What Happened To Infinity, The Procedurally-Generated Space MMO?

What Happened To Infinity, The Procedurally-Generated Space MMO?

I can’t blame you if you’ve never heard of Infinity: The Quest For Earth. The Elite-inspired space sim with a focus on procedural content and sophisticated planet generation has been in development since at least 2006, though it was clearly being worked on years before that. The project’s most impressive aspect was that it was being crafted by a single developer, Flavien Brebion. Unfortunately, eight years later the game doesn’t look close to being finished — in fact, it’s not even going to be the same game.

The best modern comparison I can make is to Josh Parnell, the one-man machine currently working on the gorgeous Limit Theory. Parnell’s different in that he’s got some Kickstarter funding under his belt and he’s been very good about posting regular updates. Brebion did post screenshots, technical blogs and was more than happy to be interviewed — I did myself when I was working at Atomic — but for the most part, Brebion’s priority wasn’t to push out regular builds. Early Access wasn’t a thing and no game really did the frequent beta release thing that seems almost universal now.

The last video on the company’s YouTube channel is from 11 months ago. Well, it was until today, when the developer — now a company called I-Novae Studios — published a clip showing off the game’s planetary ring technology. The problem is this would have been impressive 10 years ago — heck, even five years ago we’d be picking up jaws from floors — but with Star Citizen and Elite in the wings, we’ve had more than enough pretty space visuals to last us a lifetime and unfortunately for Infinity, the video, while stunning, looks like old news, regardless of the awesomeness that might be going on under the hood.

There’s also Hello Games’ No Man’s Sky, which is pretty much what Infinity was going to be, minus the MMO element.

If you check out the official website, you start to get an understanding of the transformation the game has made. At the start of the year, there was talk of getting a Kickstarter going in 2014, but we’re a solid week into November and nothing has really transpired. The site itself doesn’t scream “game”, as much as it does “technology”. There’s a prominent link on the front page that says “View Our Engine”, along with a bunch of sliding images showing off the admittedly delicious planets the tech is able to produce.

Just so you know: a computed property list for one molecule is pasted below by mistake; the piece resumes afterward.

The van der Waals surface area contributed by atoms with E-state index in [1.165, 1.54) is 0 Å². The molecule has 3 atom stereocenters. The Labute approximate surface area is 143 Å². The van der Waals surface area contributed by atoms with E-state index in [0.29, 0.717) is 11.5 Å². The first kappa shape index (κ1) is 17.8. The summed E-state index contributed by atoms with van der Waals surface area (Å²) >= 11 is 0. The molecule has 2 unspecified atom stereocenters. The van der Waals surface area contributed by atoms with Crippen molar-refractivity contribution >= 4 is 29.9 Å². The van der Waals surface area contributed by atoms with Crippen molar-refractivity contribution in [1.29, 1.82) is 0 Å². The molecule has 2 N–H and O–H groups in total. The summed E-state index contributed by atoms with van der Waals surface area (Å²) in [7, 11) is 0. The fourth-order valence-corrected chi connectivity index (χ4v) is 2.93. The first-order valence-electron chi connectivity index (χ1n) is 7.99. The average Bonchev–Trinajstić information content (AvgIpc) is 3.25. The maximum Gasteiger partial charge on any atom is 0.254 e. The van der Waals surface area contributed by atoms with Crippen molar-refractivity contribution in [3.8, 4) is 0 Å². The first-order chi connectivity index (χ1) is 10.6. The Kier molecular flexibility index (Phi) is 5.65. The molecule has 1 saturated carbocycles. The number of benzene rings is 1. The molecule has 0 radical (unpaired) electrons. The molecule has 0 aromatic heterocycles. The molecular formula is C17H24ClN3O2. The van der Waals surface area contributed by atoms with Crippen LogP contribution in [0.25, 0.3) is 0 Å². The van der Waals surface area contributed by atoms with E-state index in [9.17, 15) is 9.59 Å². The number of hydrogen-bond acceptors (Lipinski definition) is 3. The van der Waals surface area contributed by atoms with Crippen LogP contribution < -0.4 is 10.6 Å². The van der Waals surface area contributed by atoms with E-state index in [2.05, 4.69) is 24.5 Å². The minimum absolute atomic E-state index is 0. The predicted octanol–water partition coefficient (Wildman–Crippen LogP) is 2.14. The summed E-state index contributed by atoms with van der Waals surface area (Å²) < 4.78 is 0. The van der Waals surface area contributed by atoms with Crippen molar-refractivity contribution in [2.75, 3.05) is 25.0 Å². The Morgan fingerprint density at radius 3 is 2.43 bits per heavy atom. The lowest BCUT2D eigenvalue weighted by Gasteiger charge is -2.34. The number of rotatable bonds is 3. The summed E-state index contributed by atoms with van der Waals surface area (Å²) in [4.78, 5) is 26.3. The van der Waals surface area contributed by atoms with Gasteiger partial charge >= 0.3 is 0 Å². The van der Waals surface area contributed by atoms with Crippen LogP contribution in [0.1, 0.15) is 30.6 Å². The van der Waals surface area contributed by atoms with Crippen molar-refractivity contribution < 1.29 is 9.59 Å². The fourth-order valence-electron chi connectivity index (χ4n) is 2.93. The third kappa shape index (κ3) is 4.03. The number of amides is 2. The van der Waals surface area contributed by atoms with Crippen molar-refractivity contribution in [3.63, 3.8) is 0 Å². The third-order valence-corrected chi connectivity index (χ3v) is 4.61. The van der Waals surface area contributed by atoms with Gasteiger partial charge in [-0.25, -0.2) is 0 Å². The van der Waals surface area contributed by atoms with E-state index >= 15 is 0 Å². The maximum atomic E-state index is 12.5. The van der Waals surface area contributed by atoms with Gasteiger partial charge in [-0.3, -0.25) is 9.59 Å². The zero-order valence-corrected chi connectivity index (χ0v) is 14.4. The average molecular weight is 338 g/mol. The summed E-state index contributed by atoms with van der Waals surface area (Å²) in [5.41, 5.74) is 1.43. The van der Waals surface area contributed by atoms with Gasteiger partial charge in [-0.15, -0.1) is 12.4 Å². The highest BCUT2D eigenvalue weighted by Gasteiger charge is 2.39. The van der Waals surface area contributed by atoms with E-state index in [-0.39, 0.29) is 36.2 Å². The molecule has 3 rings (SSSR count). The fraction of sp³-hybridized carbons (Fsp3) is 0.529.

As for the game part — it’s a link off to the side at the top that says “Infinity: Battlescape”. And it’s not for the Infinity talked about all those years ago, it’s a title of smaller proportions after “it became apparent to us that we needed to reduce the scope of our ambitions in the near term so that we could release a product.”

And you know, that’s totally fine. I’d hate to work on something that was never released (actually, I have, but that’s a story for another time), and Infinity‘s original premise was ridiculously massive for one man. The developer has grown to nine people now, so with the design of the game cut down to size, it’s possible it might eventually release something.

Infinity is a good lesson for aspiring game developers keen to make their own epic title as their first project — sometimes it’s better to start off small. Very small.

I-Novae Studios [Official site]


  • I feel the same as Logan. I was expecting a kickstarter for around one year, but the creator appears to built this engine just to promote himself (and his partners). People should check out it’s INCREDIBLE engine, which allows to move from space to a planet freely, without loading times. It’s an amazing site to watch your spaceship entering the atmosphere and looking at all the detailed terra in front of you.

      • If you mean “bad” by promoting himself, I would answer: no. All I want from Flavien and his team is to make this game happen! And to tell the truth, I wouldn’t mind that engine being integrated into Eve or other popular space games. Maybe CCP should hire I-Novae Studio designers !!!
        Time passes, the first time I saw this engine was 3 years ago. I want to see this kind of technology hit the market at least when VR launches, it would be an amazing experience .
        I understand he built up that engine in C++ (wtf, I finished computer engineering and the best thing I ever made with C++ was a Mario clone), that’s why I was waiting for a Kickstarter campaign, so he could manage a bigger group to help him.

  • Hopefully they will produce results otherwise the latest court ruling for kickstarter projects could land these guys in court, and have all of that money stripped from them. Kickstarter is beginning to crack down on any developer who has taken money, and does not produce results. Here is a link for the court order decision http://www.polygon.com/2015/9/11/9310945/kickstarter-court-victory-attorney-general-washington-asylum-playing-cards

    This developer along with anyone else out there who is deciding on going with kickstarter to make a few extra dollars should start coding, otherwise it’s court you go, and get ready to pay heavy fines, and full restitution to all of the backers.

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